Everyone knows the feeling after they get a good night’s sleep, waking up feeling rested, energetic, and ready to take on the day. People spend 1/3 of their life sleeping, however one third of the US population deals with sleep disturbances. Not only does sleep impact a person’s mood and energy level, but it is a critical period of time where the body recovers all systems of the body. Sleep is critical for pain relief, tissue healing, immune function, cardiovascular health, depression and anxiety, cognitive function and learning. Between 7-10 hours of quality sleep are optimal for overall function. Gone are the days where people would pride themselves on how little sleep you get each night because you are too busy being productive.
The question is, how much does sleep really affect your ability to heal and reduce the pain and inflammation associated with your injury? Research has shown that sleep deprivation results in increased pain, poor tissue healing, reduced quality of life, depression and anxiety increase, difficulty learning new tasks and attention deficits, impaired memory and ability to learn new skills, and overall quality of life. It has also been shown to predispose you to higher risk of injury, falls, and accidents. Chronic lack of sleep or sleep disturbance can also predispose you to other major health problems including cardiovascular disease, diabetes, hypertension, obesity, and dementia.
What happens though if pain is what is causing you to experience a lack of sleep or a lack of quality sleep? Often times when dealing with an injury, it can impact your ability to sleep secondary to pain. Physical therapy to help decrease your pain to help find comfortable positions to lie in, in addition to multiple techniques help prime your environment and body to get better quality sleep.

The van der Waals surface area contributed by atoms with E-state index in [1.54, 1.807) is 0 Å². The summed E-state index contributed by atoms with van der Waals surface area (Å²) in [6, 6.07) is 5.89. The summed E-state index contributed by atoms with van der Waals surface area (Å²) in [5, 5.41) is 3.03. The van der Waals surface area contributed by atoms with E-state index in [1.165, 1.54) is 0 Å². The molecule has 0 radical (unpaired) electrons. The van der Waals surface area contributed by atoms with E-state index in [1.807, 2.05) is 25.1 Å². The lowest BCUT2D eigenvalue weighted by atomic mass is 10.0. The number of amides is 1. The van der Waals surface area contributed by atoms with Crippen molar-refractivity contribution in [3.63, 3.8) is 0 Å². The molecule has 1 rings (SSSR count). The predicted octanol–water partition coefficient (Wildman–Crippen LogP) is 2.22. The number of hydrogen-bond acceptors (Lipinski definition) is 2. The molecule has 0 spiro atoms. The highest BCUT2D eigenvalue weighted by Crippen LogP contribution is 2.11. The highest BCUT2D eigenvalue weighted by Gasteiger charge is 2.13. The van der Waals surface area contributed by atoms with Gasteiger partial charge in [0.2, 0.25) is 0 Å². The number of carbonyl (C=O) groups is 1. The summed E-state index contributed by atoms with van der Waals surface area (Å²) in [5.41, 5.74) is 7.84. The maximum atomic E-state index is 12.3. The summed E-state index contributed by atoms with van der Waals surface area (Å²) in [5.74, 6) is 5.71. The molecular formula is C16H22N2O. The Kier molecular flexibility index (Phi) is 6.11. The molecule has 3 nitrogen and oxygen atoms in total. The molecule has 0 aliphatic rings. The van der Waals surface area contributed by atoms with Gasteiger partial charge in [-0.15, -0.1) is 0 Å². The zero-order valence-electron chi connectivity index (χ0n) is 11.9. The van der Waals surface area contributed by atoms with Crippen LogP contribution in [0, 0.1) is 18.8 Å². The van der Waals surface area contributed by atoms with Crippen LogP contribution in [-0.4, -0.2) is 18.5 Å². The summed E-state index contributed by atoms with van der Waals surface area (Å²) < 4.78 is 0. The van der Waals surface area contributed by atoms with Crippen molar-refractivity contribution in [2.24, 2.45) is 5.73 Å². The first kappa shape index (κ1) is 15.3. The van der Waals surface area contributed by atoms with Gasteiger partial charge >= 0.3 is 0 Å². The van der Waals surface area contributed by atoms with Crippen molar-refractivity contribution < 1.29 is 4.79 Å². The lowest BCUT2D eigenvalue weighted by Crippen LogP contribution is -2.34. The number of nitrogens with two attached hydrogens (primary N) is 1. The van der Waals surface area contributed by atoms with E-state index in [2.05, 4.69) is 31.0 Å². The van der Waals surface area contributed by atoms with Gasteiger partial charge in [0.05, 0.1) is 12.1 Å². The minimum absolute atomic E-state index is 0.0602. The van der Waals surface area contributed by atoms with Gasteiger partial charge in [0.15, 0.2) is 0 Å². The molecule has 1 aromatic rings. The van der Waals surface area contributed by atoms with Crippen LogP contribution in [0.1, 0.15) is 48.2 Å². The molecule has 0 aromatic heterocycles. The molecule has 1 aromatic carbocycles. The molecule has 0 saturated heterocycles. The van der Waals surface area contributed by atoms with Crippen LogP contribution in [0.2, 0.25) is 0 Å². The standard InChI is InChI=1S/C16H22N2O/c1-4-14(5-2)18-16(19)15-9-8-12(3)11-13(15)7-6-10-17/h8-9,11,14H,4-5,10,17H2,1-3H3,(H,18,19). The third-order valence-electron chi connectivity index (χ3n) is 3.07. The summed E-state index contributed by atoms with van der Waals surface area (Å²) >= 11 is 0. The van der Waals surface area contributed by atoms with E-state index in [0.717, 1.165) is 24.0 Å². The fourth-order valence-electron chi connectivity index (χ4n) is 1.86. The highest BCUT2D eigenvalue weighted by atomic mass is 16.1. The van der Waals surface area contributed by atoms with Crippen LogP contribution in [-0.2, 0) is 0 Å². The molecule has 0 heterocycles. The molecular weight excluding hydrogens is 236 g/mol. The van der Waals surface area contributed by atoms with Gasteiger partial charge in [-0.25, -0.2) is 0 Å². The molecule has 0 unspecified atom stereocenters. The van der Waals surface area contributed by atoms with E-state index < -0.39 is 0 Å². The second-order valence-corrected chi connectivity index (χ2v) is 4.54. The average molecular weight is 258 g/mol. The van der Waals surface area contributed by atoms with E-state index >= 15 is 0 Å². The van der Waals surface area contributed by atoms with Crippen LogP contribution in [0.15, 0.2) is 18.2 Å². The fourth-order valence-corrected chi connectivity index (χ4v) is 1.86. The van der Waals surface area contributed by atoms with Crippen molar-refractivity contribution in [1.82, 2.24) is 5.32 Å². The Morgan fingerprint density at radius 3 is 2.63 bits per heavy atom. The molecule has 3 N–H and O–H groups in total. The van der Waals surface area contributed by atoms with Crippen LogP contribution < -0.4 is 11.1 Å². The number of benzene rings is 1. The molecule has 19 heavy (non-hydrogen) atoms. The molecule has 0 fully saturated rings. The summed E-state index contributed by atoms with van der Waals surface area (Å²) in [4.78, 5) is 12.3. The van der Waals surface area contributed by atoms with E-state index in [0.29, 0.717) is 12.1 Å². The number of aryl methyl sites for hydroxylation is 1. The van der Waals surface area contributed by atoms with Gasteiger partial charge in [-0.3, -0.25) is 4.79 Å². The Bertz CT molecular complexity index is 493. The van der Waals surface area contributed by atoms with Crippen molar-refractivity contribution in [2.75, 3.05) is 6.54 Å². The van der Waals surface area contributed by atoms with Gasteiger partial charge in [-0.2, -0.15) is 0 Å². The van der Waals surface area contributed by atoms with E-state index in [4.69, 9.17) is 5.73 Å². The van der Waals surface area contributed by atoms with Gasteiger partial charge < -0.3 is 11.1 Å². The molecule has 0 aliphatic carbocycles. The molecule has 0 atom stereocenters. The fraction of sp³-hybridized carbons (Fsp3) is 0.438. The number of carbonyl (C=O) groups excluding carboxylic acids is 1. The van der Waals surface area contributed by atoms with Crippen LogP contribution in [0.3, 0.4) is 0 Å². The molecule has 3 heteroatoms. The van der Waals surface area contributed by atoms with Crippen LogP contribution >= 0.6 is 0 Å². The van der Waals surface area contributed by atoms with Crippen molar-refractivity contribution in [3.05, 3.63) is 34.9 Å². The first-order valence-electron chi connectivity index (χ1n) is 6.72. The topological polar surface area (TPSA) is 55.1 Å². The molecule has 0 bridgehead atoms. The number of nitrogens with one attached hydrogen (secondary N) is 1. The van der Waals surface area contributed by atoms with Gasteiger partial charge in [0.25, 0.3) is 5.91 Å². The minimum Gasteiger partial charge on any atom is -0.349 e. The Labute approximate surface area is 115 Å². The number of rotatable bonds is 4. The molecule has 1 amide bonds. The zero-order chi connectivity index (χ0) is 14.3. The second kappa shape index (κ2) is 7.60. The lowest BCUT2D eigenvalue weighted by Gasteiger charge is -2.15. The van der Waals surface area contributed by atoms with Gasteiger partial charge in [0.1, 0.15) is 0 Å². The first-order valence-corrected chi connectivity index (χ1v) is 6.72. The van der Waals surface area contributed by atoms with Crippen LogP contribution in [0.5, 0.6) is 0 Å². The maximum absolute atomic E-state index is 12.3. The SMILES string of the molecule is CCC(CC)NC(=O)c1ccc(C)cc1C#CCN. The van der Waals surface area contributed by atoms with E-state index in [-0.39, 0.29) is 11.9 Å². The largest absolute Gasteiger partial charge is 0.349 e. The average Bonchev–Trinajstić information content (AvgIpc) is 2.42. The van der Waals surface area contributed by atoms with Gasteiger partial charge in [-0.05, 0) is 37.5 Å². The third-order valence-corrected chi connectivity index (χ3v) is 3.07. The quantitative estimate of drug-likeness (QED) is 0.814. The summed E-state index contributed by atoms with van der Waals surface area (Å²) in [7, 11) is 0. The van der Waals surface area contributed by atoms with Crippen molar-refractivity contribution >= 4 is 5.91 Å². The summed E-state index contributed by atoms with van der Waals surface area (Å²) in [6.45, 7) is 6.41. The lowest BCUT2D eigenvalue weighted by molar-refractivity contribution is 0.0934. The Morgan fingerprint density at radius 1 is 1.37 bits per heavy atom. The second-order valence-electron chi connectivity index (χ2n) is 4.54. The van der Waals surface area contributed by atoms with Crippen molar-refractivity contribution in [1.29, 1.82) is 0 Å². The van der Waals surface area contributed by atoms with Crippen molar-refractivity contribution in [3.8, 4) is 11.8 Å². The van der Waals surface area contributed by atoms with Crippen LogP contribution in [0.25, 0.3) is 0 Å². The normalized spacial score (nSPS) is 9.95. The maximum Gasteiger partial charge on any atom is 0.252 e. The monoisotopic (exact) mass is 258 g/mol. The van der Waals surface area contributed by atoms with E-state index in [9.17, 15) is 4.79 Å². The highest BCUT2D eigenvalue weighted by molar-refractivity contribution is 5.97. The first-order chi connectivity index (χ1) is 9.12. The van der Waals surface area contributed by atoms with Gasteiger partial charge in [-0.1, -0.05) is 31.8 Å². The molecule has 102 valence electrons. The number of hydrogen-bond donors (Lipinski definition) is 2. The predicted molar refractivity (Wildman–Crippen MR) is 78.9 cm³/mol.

- Consistently go to bed and get up at the same time each day.
- Develop a relaxing bedtime routine (warm bath, meditation, stretching). Avoid stimulating activities right before bed like watching TV or looking on your phone.
- Make your room cold ranging between 60-65 degrees
- Make sure the room is dark
- Avoid vigorous exercise 2-3 hours prior to going to bed as it stimulates your body and brain, creating a harder time calming down and relaxing.
- Avoid caffeinated food or drinks at least 4 hours prior to sleep.
- Avoid spicy food and alcohol at least 3 hours before bed.
- Avoid daytime napping UNLESS you already get 7 hours of sleep separate from that nap.
- Reserve your bedroom for sleep and sex. Do not eat, work, watch TV in bed.
If you feel that you have issues with sleep because of or prior to an injury, discuss this with your physical therapist as it has a large impact on pain, healing, and overall outcomes in your recovery.
Siengsukon, C. F., Al-Dughmi, M., & Stevens, S. (2017). Sleep Health Promotion: Practical Information for Physical Therapists. Physical Therapy, 97(8), 826-836. doi:10.1093/ptj/pzx057
Written by Anna Bechtold PT, DPT, OCS a Board Certified Orthopedic Specialist at the APRS Physical Therapy West clinic.